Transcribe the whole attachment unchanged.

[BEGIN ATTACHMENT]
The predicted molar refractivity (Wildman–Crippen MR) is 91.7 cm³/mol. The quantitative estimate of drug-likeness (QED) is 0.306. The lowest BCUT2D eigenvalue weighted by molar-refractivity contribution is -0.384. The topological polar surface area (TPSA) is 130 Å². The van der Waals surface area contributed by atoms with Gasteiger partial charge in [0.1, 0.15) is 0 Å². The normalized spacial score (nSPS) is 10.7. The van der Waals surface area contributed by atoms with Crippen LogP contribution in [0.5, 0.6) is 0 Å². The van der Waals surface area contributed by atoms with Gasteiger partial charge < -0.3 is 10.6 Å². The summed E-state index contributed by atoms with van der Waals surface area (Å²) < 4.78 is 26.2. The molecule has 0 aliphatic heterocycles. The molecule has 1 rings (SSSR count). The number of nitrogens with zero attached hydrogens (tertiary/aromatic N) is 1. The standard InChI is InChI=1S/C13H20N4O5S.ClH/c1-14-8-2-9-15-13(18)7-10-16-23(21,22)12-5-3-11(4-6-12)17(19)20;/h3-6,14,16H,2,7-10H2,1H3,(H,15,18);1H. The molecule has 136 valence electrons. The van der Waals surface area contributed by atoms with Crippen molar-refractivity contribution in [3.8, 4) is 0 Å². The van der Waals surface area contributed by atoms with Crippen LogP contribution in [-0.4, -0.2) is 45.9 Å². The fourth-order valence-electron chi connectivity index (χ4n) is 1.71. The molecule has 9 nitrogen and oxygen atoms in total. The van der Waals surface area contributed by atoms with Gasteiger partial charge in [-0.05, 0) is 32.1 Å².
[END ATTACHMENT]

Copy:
The predicted molar refractivity (Wildman–Crippen MR) is 91.7 cm³/mol. The quantitative estimate of drug-likeness (QED) is 0.306. The lowest BCUT2D eigenvalue weighted by molar-refractivity contribution is -0.384. The topological polar surface area (TPSA) is 130 Å². The van der Waals surface area contributed by atoms with Gasteiger partial charge in [0.1, 0.15) is 0 Å². The normalized spacial score (nSPS) is 10.7. The van der Waals surface area contributed by atoms with Crippen LogP contribution in [0.5, 0.6) is 0 Å². The van der Waals surface area contributed by atoms with Gasteiger partial charge < -0.3 is 10.6 Å². The summed E-state index contributed by atoms with van der Waals surface area (Å²) < 4.78 is 26.2. The molecule has 0 aliphatic heterocycles. The molecule has 1 rings (SSSR count). The number of nitrogens with zero attached hydrogens (tertiary/aromatic N) is 1. The standard InChI is InChI=1S/C13H20N4O5S.ClH/c1-14-8-2-9-15-13(18)7-10-16-23(21,22)12-5-3-11(4-6-12)17(19)20;/h3-6,14,16H,2,7-10H2,1H3,(H,15,18);1H. The molecule has 136 valence electrons. The van der Waals surface area contributed by atoms with Crippen molar-refractivity contribution in [3.8, 4) is 0 Å². The van der Waals surface area contributed by atoms with Crippen LogP contribution in [-0.4, -0.2) is 45.9 Å². The fourth-order valence-electron chi connectivity index (χ4n) is 1.71. The molecule has 9 nitrogen and oxygen atoms in total. The van der Waals surface area contributed by atoms with Gasteiger partial charge in [-0.05, 0) is 32.1 Å².